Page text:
Mama Chang restaurant is located at 3251 Old Lee Highway, Fairfax.
Photo courtesy of Mama Chang
Recently opened in Fairfax, the immense and glittery Mama Chang restaurant is part of the metro area Peter Chang restaurant empire. Immense, yes, as it apparently can seat up to 200, which will not surprise any patron coming in at mealtime. There could be a wait, and when a table clears, folks may walk through a crowded area with waitstaff dashing around carrying meals.
And apparently the “mama” does not really pertain to Peter Chang’s mom, but is more or less a general, catchall name to reflect assorted female family connections.
Stopping by for dinner, patrons may be mystified by the lengthy dinner menu with so many offerings—from small bites, to “family style” to small plates, that making some final choices could be challenging, particularly because some offerings may not be at all familiar to Chinese foodies. (Note: According to the restaurant’s web page, the dishes reflect Hunan, Szechuan, and Hubei flavors and recipes.)
Take, for example, the dry chili pork intestines or the home-made fish ball in pickled chili soup. The Chang family must be on a crusade to educate the average Western consumer’s palate; though obviously their Chinese compatriots know what the offerings are.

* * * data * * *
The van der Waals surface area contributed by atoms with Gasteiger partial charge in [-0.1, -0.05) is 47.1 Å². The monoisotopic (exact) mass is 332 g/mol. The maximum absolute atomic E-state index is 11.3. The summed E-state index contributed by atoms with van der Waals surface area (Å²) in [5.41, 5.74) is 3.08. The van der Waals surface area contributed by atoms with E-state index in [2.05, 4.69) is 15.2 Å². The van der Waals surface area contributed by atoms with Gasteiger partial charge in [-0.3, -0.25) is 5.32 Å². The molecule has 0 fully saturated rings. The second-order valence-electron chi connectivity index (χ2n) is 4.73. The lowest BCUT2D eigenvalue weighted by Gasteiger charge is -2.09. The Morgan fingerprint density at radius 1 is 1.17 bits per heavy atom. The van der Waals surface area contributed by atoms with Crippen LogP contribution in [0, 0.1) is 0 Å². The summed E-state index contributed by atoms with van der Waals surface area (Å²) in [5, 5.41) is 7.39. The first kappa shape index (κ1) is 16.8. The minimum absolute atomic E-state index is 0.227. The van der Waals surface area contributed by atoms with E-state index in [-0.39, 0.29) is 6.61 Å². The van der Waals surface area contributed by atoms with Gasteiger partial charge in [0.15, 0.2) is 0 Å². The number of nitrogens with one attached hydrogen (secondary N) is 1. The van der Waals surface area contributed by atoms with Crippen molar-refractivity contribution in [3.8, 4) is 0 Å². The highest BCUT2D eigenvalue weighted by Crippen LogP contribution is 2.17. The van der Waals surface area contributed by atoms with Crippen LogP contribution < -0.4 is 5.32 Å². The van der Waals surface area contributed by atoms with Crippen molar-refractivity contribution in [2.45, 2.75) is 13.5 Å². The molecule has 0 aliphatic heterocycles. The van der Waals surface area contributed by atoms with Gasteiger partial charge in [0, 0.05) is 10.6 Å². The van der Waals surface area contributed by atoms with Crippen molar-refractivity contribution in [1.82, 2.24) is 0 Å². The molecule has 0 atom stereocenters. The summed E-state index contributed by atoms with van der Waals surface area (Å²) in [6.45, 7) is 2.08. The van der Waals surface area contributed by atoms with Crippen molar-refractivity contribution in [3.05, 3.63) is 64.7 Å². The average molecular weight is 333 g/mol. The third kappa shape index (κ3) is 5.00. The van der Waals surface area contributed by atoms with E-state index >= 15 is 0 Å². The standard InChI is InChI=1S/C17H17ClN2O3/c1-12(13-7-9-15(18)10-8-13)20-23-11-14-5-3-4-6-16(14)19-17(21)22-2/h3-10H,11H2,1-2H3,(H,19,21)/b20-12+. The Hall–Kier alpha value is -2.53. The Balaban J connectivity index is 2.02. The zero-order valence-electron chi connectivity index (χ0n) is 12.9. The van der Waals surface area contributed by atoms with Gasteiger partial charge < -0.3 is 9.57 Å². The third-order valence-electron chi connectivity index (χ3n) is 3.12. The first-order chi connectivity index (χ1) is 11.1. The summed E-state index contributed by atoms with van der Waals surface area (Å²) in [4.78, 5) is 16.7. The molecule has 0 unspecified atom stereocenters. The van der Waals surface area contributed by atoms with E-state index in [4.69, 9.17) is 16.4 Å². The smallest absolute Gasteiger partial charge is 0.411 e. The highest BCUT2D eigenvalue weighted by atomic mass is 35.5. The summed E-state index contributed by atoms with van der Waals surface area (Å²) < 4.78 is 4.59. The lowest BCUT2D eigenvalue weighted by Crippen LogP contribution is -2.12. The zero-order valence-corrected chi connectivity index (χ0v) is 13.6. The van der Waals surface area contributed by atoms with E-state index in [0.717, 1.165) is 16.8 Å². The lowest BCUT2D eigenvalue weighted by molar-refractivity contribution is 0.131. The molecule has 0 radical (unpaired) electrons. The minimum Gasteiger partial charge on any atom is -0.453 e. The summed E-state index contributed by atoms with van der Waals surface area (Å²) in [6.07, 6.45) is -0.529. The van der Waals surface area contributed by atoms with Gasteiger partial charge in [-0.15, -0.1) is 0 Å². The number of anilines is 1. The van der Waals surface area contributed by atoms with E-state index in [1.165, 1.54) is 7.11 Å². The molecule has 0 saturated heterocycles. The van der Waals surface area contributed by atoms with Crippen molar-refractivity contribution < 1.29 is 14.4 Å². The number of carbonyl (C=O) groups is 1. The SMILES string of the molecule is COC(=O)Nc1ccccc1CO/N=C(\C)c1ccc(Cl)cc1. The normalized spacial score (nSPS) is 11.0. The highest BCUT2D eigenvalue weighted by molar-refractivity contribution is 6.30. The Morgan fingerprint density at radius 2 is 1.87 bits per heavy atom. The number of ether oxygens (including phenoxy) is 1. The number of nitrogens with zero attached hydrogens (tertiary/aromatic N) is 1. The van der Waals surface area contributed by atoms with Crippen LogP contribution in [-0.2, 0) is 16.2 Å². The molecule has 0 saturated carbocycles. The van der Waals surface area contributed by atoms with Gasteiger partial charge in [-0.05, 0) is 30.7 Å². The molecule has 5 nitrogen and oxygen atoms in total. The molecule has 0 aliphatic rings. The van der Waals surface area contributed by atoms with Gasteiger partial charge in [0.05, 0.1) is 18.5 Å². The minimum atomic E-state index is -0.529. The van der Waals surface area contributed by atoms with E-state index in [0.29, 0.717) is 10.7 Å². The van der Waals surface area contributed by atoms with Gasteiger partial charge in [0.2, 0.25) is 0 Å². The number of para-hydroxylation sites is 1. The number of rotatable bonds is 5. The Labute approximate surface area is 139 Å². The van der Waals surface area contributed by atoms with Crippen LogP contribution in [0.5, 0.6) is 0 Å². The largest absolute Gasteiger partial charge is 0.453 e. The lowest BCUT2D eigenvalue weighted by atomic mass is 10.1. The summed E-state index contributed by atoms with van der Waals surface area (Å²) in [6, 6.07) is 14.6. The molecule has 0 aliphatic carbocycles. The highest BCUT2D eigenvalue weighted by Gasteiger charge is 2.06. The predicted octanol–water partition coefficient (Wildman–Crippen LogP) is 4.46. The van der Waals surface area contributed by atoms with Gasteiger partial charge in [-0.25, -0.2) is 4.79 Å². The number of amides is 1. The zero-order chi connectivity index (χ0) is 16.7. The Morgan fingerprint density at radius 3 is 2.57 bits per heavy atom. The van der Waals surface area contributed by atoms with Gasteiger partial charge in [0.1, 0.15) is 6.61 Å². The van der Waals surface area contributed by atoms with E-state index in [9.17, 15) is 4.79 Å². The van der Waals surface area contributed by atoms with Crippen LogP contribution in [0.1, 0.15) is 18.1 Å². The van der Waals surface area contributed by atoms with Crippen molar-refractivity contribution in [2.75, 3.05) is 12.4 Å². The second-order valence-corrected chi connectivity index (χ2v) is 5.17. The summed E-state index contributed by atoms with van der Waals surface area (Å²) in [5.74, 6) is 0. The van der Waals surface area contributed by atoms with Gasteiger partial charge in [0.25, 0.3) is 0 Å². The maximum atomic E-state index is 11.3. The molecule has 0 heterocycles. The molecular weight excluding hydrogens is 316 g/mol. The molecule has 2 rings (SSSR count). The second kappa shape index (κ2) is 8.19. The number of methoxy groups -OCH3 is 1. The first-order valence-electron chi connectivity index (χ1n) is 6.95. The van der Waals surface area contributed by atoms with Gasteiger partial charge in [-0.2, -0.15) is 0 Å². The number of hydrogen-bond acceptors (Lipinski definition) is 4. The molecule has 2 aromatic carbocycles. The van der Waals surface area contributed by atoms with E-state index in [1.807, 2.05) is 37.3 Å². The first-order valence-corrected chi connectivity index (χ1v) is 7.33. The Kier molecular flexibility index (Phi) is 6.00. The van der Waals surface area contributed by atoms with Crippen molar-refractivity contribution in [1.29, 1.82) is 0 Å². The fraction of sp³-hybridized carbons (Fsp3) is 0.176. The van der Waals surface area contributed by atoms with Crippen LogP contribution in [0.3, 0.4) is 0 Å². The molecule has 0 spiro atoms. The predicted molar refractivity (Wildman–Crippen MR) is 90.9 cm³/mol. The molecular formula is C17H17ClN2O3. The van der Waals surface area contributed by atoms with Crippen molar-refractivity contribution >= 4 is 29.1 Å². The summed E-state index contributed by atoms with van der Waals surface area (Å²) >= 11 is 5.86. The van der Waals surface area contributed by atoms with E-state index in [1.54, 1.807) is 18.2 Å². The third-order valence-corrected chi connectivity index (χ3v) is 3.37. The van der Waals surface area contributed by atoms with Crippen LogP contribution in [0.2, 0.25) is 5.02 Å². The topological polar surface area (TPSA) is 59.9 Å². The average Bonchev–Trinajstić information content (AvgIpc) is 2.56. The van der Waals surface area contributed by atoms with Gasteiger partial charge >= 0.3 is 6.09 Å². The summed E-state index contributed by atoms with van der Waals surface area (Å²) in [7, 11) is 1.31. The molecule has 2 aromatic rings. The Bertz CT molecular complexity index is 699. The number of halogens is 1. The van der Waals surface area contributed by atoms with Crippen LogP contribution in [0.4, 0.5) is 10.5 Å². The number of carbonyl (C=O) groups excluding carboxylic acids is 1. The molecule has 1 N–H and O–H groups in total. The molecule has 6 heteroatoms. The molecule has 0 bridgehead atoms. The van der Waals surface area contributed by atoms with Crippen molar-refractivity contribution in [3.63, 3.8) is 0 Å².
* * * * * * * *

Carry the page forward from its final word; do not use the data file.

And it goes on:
But for those patrons looking out for more familiar dishes, good news—crispy duck spring rolls, roast pork belly bun, pan-fried noodles with vegetables, and Chang’s roast duck all provide familiar tastes and textures.
One of the must-have offerings, and one that is relatively familiar sounding, is the scallion bubble pancake that looks as large as a blown-up balloon, and apparently is a number 1 seller here. Delicious and tender, and probably one order can feed two to three people, it comes with a dipping sauce and chopsticks so patrons can dunk their pieces into the sauce before eating it.
And as for a main course, the best bet is to scan the “family style” section of the menu, where entrées to feed a party of three or more are listed. There’s bean curd, and braised beef stew, and smoked pork belly. But one of the most robust dishes is the lamb and fish ball stew—the broth is mild, the fish balls are doughy tender, and the lamb comes in long, tender strips.
The interior is airy and bright with many windows brightening the room and pale, bamboo-colored tables and booths. That, too, is underscored by the artfully presented dishes—on bamboo platters, steaming hot pots, and pretty ceramic ware. The staff is super friendly and eager to answer questions from baffled patrons who may not understand what are some of the offerings.
Mama Chang, 3251 Old Lee Highway, Fairfax. 703-268-5556. Hours: Mon.-Thurs., 11 a.m. to 3 p.m., 5 p.m. to 10 p.m.; Fri.-Sat., 11 a.m. to 11 p.m.; Sun. 11 a.m. to 9 p.m.